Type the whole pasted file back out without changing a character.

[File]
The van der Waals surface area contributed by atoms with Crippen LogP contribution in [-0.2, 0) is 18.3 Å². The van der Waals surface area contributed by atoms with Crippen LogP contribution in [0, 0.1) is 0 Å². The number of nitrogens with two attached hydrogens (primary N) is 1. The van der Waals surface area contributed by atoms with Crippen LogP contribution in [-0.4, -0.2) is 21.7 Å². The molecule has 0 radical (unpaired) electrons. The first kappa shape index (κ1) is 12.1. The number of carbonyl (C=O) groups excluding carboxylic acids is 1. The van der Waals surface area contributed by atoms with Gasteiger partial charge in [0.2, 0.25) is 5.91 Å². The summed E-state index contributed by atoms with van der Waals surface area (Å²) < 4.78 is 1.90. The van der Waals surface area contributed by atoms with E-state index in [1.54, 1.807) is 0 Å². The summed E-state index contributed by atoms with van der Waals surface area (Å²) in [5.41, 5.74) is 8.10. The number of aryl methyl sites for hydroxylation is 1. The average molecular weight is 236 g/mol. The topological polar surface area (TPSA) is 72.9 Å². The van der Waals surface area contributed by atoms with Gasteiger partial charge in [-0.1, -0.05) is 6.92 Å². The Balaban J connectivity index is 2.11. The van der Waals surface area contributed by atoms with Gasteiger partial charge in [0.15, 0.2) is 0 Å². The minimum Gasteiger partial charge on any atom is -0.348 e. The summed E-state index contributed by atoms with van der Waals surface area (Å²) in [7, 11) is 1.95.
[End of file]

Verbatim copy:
The van der Waals surface area contributed by atoms with Crippen LogP contribution in [-0.2, 0) is 18.3 Å². The van der Waals surface area contributed by atoms with Crippen LogP contribution in [0, 0.1) is 0 Å². The number of nitrogens with two attached hydrogens (primary N) is 1. The van der Waals surface area contributed by atoms with Crippen LogP contribution in [-0.4, -0.2) is 21.7 Å². The molecule has 0 radical (unpaired) electrons. The first kappa shape index (κ1) is 12.1. The number of carbonyl (C=O) groups excluding carboxylic acids is 1. The van der Waals surface area contributed by atoms with Gasteiger partial charge in [0.2, 0.25) is 5.91 Å². The summed E-state index contributed by atoms with van der Waals surface area (Å²) < 4.78 is 1.90. The van der Waals surface area contributed by atoms with E-state index in [1.54, 1.807) is 0 Å². The summed E-state index contributed by atoms with van der Waals surface area (Å²) in [5.41, 5.74) is 8.10. The number of aryl methyl sites for hydroxylation is 1. The average molecular weight is 236 g/mol. The topological polar surface area (TPSA) is 72.9 Å². The van der Waals surface area contributed by atoms with Gasteiger partial charge in [-0.1, -0.05) is 6.92 Å². The Balaban J connectivity index is 2.11. The van der Waals surface area contributed by atoms with Gasteiger partial charge in [0.15, 0.2) is 0 Å². The minimum Gasteiger partial charge on any atom is -0.348 e. The summed E-state index contributed by atoms with van der Waals surface area (Å²) in [7, 11) is 1.95.